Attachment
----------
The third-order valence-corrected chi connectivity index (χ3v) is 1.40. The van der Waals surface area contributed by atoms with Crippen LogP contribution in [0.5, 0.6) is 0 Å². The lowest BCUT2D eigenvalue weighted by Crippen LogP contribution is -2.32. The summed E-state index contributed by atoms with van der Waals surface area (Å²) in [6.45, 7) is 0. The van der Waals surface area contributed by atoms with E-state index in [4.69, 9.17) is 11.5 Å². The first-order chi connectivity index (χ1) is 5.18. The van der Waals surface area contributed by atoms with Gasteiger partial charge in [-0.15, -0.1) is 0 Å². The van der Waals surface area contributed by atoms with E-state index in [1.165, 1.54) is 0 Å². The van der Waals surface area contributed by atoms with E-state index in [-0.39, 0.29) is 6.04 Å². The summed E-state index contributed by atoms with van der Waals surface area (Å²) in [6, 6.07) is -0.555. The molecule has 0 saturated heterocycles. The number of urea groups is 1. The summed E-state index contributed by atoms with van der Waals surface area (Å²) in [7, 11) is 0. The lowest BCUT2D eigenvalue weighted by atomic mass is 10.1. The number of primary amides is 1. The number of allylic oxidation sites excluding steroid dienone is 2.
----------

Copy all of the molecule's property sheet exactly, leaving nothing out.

The third-order valence-corrected chi connectivity index (χ3v) is 1.40. The van der Waals surface area contributed by atoms with Crippen LogP contribution in [0.5, 0.6) is 0 Å². The lowest BCUT2D eigenvalue weighted by Crippen LogP contribution is -2.32. The summed E-state index contributed by atoms with van der Waals surface area (Å²) in [6.45, 7) is 0. The van der Waals surface area contributed by atoms with E-state index in [4.69, 9.17) is 11.5 Å². The first-order chi connectivity index (χ1) is 5.18. The van der Waals surface area contributed by atoms with Gasteiger partial charge in [-0.15, -0.1) is 0 Å². The van der Waals surface area contributed by atoms with E-state index in [1.165, 1.54) is 0 Å². The van der Waals surface area contributed by atoms with E-state index in [-0.39, 0.29) is 6.04 Å². The summed E-state index contributed by atoms with van der Waals surface area (Å²) in [6, 6.07) is -0.555. The molecule has 0 saturated heterocycles. The number of urea groups is 1. The summed E-state index contributed by atoms with van der Waals surface area (Å²) in [7, 11) is 0. The lowest BCUT2D eigenvalue weighted by atomic mass is 10.1. The number of primary amides is 1. The number of allylic oxidation sites excluding steroid dienone is 2.